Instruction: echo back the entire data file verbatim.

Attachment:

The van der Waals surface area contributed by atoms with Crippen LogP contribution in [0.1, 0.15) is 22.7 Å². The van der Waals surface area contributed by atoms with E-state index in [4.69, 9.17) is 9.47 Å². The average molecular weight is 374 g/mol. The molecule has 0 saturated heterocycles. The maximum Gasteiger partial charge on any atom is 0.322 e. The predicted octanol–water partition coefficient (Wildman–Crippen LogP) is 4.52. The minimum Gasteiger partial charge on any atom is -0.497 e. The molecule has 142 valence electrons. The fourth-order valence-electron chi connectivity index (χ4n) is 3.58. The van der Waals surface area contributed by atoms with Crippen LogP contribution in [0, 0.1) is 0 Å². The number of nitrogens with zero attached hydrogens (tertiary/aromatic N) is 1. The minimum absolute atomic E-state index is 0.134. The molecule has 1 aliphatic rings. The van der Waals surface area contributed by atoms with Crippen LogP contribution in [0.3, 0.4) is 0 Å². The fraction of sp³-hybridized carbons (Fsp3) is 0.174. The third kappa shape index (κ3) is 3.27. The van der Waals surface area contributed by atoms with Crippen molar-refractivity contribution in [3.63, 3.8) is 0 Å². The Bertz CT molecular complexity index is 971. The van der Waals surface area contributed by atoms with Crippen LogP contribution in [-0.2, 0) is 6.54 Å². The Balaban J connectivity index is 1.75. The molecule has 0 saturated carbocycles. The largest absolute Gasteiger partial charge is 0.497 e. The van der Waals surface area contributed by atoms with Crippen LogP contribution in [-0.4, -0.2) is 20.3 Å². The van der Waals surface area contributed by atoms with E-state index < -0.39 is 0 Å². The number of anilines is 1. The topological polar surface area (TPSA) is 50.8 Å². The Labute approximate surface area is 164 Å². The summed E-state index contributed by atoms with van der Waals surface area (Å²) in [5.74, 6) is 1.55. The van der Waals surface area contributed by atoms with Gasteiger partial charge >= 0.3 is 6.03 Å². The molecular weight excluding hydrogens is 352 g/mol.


The van der Waals surface area contributed by atoms with Crippen LogP contribution in [0.1, 0.15) is 22.7 Å². The van der Waals surface area contributed by atoms with E-state index in [4.69, 9.17) is 9.47 Å². The average molecular weight is 374 g/mol. The molecule has 0 saturated heterocycles. The maximum Gasteiger partial charge on any atom is 0.322 e. The predicted octanol–water partition coefficient (Wildman–Crippen LogP) is 4.52. The minimum Gasteiger partial charge on any atom is -0.497 e. The molecule has 142 valence electrons. The fourth-order valence-electron chi connectivity index (χ4n) is 3.58. The van der Waals surface area contributed by atoms with Crippen LogP contribution in [0, 0.1) is 0 Å². The number of nitrogens with zero attached hydrogens (tertiary/aromatic N) is 1. The minimum absolute atomic E-state index is 0.134. The molecule has 1 aliphatic rings. The van der Waals surface area contributed by atoms with Crippen LogP contribution in [0.3, 0.4) is 0 Å². The fraction of sp³-hybridized carbons (Fsp3) is 0.174. The third kappa shape index (κ3) is 3.27. The van der Waals surface area contributed by atoms with Crippen molar-refractivity contribution in [3.63, 3.8) is 0 Å². The Bertz CT molecular complexity index is 971. The van der Waals surface area contributed by atoms with Crippen LogP contribution in [-0.2, 0) is 6.54 Å². The Balaban J connectivity index is 1.75. The molecule has 0 saturated carbocycles. The largest absolute Gasteiger partial charge is 0.497 e. The van der Waals surface area contributed by atoms with Crippen LogP contribution in [-0.4, -0.2) is 20.3 Å². The van der Waals surface area contributed by atoms with E-state index < -0.39 is 0 Å². The number of anilines is 1. The topological polar surface area (TPSA) is 50.8 Å². The Labute approximate surface area is 164 Å². The summed E-state index contributed by atoms with van der Waals surface area (Å²) in [5.74, 6) is 1.55. The van der Waals surface area contributed by atoms with Gasteiger partial charge >= 0.3 is 6.03 Å². The molecular weight excluding hydrogens is 352 g/mol.